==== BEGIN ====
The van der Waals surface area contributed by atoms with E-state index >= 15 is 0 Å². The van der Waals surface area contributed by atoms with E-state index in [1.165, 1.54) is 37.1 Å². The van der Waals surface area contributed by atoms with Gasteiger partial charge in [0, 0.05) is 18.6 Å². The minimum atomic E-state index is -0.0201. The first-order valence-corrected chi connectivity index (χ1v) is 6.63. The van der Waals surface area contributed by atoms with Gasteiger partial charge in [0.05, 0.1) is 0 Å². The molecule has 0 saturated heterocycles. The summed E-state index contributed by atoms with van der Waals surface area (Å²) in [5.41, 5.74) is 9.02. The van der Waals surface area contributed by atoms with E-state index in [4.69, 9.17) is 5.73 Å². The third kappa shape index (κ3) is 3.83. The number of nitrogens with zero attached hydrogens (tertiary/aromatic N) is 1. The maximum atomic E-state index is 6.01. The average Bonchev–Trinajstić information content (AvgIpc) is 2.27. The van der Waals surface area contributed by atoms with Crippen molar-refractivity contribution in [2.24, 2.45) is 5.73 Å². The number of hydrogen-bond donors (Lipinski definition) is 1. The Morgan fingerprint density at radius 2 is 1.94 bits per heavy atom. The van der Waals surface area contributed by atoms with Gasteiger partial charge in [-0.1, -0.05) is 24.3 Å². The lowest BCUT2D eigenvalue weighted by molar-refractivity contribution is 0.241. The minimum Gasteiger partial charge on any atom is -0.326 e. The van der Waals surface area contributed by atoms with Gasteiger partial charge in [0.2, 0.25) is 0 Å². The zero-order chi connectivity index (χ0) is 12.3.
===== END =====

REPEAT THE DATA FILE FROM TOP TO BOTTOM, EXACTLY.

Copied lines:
The van der Waals surface area contributed by atoms with E-state index >= 15 is 0 Å². The van der Waals surface area contributed by atoms with E-state index in [1.165, 1.54) is 37.1 Å². The van der Waals surface area contributed by atoms with Gasteiger partial charge in [0, 0.05) is 18.6 Å². The minimum atomic E-state index is -0.0201. The first-order valence-corrected chi connectivity index (χ1v) is 6.63. The van der Waals surface area contributed by atoms with Gasteiger partial charge in [0.05, 0.1) is 0 Å². The molecule has 0 saturated heterocycles. The summed E-state index contributed by atoms with van der Waals surface area (Å²) in [5.41, 5.74) is 9.02. The van der Waals surface area contributed by atoms with E-state index in [4.69, 9.17) is 5.73 Å². The third kappa shape index (κ3) is 3.83. The number of nitrogens with zero attached hydrogens (tertiary/aromatic N) is 1. The maximum atomic E-state index is 6.01. The average Bonchev–Trinajstić information content (AvgIpc) is 2.27. The van der Waals surface area contributed by atoms with Crippen molar-refractivity contribution in [2.24, 2.45) is 5.73 Å². The number of hydrogen-bond donors (Lipinski definition) is 1. The Morgan fingerprint density at radius 2 is 1.94 bits per heavy atom. The van der Waals surface area contributed by atoms with Gasteiger partial charge in [-0.1, -0.05) is 24.3 Å². The lowest BCUT2D eigenvalue weighted by molar-refractivity contribution is 0.241. The minimum Gasteiger partial charge on any atom is -0.326 e. The van der Waals surface area contributed by atoms with Gasteiger partial charge in [0.2, 0.25) is 0 Å². The zero-order chi connectivity index (χ0) is 12.3.